Tag Archives: Every Little Thing

Jan. 3: Let you down, leave you flat

Central to the legend of the Get Back/Let it Be sessions is the looseness of the group as they sloppily play covers and fool around with their own old songs. So many weird things, tucked in between a million takes of “Get Back” and “I’ve Got a Feeling,” right?

It’s what appealed to me in listening to the Get Back sessions in the first place, so long ago,  when it was available on only curated compilations on vinyl.  And really bad sounding ones, too.  But go to record shows or Beatlefests and scan the back cover, and things seemed like they’d be cool! All these crazy cover songs, all these oldies of theirs, all these outtakes of songs we know and songs we don’t.

But the reality usually didn’t match the fantasy. [This overall theme will absolutely be covered again in this blog, likely ad nauseum].

And on Jan. 3, they did indeed have some fun with some oldies and originals. It’s not great. And really, I think things like this add to the generic resentment toward these sessions by Beatles fans. The band doesn’t care, so why should we?

Really, not a bad point. But it is interesting so long as you accept it for what it is. It’s no different than those of us who have office jobs spending a few minutes doodling on a notepad between taking care of real work, right? Their office happens to be the studio, and their doodles, songs. And if we’re eager enough to listen to their doodles as big enough fans, well… this is what we get.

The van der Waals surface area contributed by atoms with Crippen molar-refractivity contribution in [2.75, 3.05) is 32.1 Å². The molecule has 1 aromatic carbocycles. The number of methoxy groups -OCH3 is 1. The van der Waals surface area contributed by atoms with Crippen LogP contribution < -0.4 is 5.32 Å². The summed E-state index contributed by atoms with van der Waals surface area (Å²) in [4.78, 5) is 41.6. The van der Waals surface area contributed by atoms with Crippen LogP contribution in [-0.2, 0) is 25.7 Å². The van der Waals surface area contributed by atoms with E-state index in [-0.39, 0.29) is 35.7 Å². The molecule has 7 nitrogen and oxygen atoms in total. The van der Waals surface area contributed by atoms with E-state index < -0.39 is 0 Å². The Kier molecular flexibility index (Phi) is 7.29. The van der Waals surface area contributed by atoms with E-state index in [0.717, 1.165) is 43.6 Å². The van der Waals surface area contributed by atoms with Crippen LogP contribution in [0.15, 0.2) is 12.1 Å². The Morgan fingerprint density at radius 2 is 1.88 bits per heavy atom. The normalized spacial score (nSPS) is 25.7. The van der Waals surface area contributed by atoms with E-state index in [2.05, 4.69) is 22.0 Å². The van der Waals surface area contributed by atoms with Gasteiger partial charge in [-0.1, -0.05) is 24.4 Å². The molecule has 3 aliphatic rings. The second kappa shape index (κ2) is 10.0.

So while the band didn’t spend all that much time the first few days genuinely going over their old songs,  in addition to a poke at Every Little Thing and the reintroduction of “One After 909,” the band on Jan. 3 went into the back catalog for “You Can’t Do That” — after a take of  Marvin Gaye’s “Hitch Hike,” a song that seems to have inspired the song off A Hard Day’s Night.

It was pretty much 3 a.m. bar-band quality. The song breaks down about a minute in, during the “everybody’s green” part. John keeps singing, Paul keeps in there, too, and eventually the song sort of comes back to life.  They make it through the instrumental portion of the song before things completely break down for good.

More fun and somewhat historic, I suppose, was when Paul took the mic for a more significant take of “I’m So Tired.” Obviously, this was not meant to be anything beyond a bit of fun. Again, more 3 a.m. bar band. But perhaps even moreso. At least, here we got through the song. And even with an attempt at the backmask!

There’s no context, by the way, for why they went into this take. The tapes I’m listening to (A/B Road) just go from an unidentifiable jam cut straight into “I’m So Tired.”

They stick with the White Album (flip from side 2 to 1 if you’re so inclined) for the next song they roll right into.  As on the record, Paul takes the lead on “Ob-la-di Ob-la-da” — kicking things off with the bass line — but it doesn’t take very long for John to take over.

And with Marmalade’s version of the song presently sitting atop the British singles charts (while the White Album was the best-selling LP), why wouldn’t the McCartney/Lennon songwriting team enjoy themselves all the way through the song?

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Jan. 3, 1969: No little thing